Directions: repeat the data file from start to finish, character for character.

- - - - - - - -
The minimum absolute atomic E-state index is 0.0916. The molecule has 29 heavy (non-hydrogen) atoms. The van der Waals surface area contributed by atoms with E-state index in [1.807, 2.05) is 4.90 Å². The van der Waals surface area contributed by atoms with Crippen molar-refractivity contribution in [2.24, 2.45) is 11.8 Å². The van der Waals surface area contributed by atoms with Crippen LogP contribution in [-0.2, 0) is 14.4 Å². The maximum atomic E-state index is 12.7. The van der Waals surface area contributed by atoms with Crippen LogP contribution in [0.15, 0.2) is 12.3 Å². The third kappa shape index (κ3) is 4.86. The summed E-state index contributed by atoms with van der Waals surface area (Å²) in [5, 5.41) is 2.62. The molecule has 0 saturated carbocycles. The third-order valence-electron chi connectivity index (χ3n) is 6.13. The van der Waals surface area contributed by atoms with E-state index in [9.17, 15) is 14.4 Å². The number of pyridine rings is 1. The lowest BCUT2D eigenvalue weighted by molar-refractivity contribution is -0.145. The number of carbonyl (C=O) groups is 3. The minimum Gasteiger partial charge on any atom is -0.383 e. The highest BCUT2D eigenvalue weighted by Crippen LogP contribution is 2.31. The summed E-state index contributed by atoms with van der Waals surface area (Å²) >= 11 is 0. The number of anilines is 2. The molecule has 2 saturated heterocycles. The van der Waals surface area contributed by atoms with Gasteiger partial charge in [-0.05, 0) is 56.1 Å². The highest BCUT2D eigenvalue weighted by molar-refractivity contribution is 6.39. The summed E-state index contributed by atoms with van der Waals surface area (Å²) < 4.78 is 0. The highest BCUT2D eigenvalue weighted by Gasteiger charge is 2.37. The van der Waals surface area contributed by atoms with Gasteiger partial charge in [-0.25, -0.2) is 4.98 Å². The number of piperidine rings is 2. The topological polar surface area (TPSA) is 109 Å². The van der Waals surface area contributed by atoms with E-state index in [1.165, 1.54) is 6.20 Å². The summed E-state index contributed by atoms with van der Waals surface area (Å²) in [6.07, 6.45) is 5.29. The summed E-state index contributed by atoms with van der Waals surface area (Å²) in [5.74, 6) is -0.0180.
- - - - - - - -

The minimum absolute atomic E-state index is 0.0916. The molecule has 29 heavy (non-hydrogen) atoms. The van der Waals surface area contributed by atoms with E-state index in [1.807, 2.05) is 4.90 Å². The van der Waals surface area contributed by atoms with Crippen molar-refractivity contribution in [2.24, 2.45) is 11.8 Å². The van der Waals surface area contributed by atoms with Crippen LogP contribution in [-0.2, 0) is 14.4 Å². The maximum atomic E-state index is 12.7. The van der Waals surface area contributed by atoms with Crippen LogP contribution in [0.15, 0.2) is 12.3 Å². The third kappa shape index (κ3) is 4.86. The summed E-state index contributed by atoms with van der Waals surface area (Å²) in [5, 5.41) is 2.62. The molecule has 0 saturated carbocycles. The third-order valence-electron chi connectivity index (χ3n) is 6.13. The van der Waals surface area contributed by atoms with E-state index in [9.17, 15) is 14.4 Å². The number of pyridine rings is 1. The lowest BCUT2D eigenvalue weighted by molar-refractivity contribution is -0.145. The number of carbonyl (C=O) groups is 3. The minimum Gasteiger partial charge on any atom is -0.383 e. The highest BCUT2D eigenvalue weighted by Crippen LogP contribution is 2.31. The summed E-state index contributed by atoms with van der Waals surface area (Å²) >= 11 is 0. The number of anilines is 2. The molecule has 2 saturated heterocycles. The van der Waals surface area contributed by atoms with Gasteiger partial charge in [-0.05, 0) is 56.1 Å². The highest BCUT2D eigenvalue weighted by molar-refractivity contribution is 6.39. The summed E-state index contributed by atoms with van der Waals surface area (Å²) < 4.78 is 0. The highest BCUT2D eigenvalue weighted by Gasteiger charge is 2.37. The van der Waals surface area contributed by atoms with Gasteiger partial charge in [-0.25, -0.2) is 4.98 Å². The number of piperidine rings is 2. The topological polar surface area (TPSA) is 109 Å². The van der Waals surface area contributed by atoms with E-state index in [1.165, 1.54) is 6.20 Å². The summed E-state index contributed by atoms with van der Waals surface area (Å²) in [6.07, 6.45) is 5.29. The summed E-state index contributed by atoms with van der Waals surface area (Å²) in [5.74, 6) is -0.0180.